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EU Ministers set less ambitious truck carbon emissions targets

The EU Council of Environment Ministers has agreed to set a target of 15% reduction in CO2E from trucks by 2030, rather than the earlier draft goal of 30% or accept an even more ambitious target proposed by the European Parliament

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EU Ministers set less ambitious truck carbon emissions targets

The Council has also given itself further "wriggle room" by safeguarding the ability to change the 15% - 2030 target in the 2022 revision. The International Road Transport Union (IRU) has welcomed this decision, on the basis that setting immutable targets before knowing which [or any!] technologies will be commercially available in time is unrealistic.


"Setting the target before knowing which technologies can meet this ambition is unrealistic," said the IRU. "In addition, the 30% currently proposed for 2030 would only be reachable by using a Well-to-Wheel (WTW) approach that takes into account the role of advanced renewable and synthetic liquid and gaseous fuels used in internal combustion engines. IRU calls on policy makers to ensure that moving to this methodology will be assessed in the 2022 revision."

According to the IRU, based on current technology projection, meeting a 35% reduction, as proposed by the European Parliament for 2030, would require a wide-scale shift to electrification, but this will not be market-ready for long-haul operations. Therefore, meeting such a target, or an eventual benchmark for the post-2025 timeline, could see a shift of investment to smaller and less efficient vehicles ultimately creating greater congestion and more CO2 emissions.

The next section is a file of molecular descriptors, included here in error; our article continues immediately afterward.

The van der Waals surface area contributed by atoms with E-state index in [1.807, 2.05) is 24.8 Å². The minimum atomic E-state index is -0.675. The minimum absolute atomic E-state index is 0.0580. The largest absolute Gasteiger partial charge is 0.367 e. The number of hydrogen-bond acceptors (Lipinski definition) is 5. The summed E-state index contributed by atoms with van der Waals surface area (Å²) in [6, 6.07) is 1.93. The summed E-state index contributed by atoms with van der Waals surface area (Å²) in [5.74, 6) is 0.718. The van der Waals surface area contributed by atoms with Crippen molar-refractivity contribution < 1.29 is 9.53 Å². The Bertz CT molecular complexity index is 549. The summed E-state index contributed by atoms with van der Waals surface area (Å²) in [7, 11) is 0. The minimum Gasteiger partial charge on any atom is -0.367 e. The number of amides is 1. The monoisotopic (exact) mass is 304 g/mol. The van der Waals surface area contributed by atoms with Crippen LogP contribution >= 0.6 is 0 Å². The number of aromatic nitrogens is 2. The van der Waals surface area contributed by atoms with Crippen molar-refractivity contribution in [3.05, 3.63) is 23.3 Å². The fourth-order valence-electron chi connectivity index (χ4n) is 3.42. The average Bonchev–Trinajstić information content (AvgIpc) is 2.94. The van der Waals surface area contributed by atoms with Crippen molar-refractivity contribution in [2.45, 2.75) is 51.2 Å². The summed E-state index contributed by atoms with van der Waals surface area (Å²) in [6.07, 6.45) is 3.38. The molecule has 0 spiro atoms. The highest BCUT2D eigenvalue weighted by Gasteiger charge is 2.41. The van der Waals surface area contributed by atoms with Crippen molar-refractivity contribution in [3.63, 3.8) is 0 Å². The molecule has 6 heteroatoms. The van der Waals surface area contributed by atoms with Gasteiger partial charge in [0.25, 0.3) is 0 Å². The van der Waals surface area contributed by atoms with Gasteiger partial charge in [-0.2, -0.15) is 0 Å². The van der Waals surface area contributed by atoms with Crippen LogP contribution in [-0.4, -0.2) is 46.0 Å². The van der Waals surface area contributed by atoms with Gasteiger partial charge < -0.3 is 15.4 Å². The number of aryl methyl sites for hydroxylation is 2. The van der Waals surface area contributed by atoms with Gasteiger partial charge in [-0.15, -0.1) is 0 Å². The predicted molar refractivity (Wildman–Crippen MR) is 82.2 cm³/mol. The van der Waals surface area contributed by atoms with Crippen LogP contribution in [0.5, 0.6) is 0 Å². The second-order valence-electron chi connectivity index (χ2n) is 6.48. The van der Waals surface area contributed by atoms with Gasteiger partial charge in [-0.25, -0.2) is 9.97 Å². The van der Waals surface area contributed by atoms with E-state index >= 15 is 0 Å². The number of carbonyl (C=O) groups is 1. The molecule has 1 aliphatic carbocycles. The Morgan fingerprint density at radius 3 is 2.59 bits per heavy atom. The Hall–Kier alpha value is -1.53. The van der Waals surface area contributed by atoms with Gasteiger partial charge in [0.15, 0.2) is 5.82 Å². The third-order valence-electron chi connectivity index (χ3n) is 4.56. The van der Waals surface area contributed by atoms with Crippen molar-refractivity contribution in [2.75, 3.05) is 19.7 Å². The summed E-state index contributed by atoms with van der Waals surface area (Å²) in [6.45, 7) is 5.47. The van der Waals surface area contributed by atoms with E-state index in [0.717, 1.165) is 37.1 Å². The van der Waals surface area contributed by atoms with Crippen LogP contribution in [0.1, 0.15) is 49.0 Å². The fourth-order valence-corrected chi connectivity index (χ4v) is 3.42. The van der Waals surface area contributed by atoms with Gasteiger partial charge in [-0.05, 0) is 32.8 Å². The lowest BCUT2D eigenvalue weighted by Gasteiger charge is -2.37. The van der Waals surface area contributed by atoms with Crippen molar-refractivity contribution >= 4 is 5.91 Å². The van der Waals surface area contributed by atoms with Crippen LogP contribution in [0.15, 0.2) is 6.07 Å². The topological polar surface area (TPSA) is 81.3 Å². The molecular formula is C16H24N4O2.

Matthias Maedge, who leads IRU’s work in the EU, said: “Decision makers must bear in mind that given the tight margins facing the sector, the pace of decarbonisation will not be determined by the availability of technology, but by the purchasing power of transport operators, which may prevent them from investing in some of these new technologies.


"CNG, LNG and hydrogen will play an important role in the future, while the energy storage capacity, weight and the price of batteries remain an obstacle for commercial road transport. Therefore standards must ultimately be based on technological feasibility but also on commercial viability.”


The counterargument to this is that, by relaxing the targets, the EU is weakening the impetus for change and the incentive to invest in low carbon transport technologies.


In any event, the IRU’s view is mirrored in the off-road diesel-powered mobile plant world, including in the ports industry.

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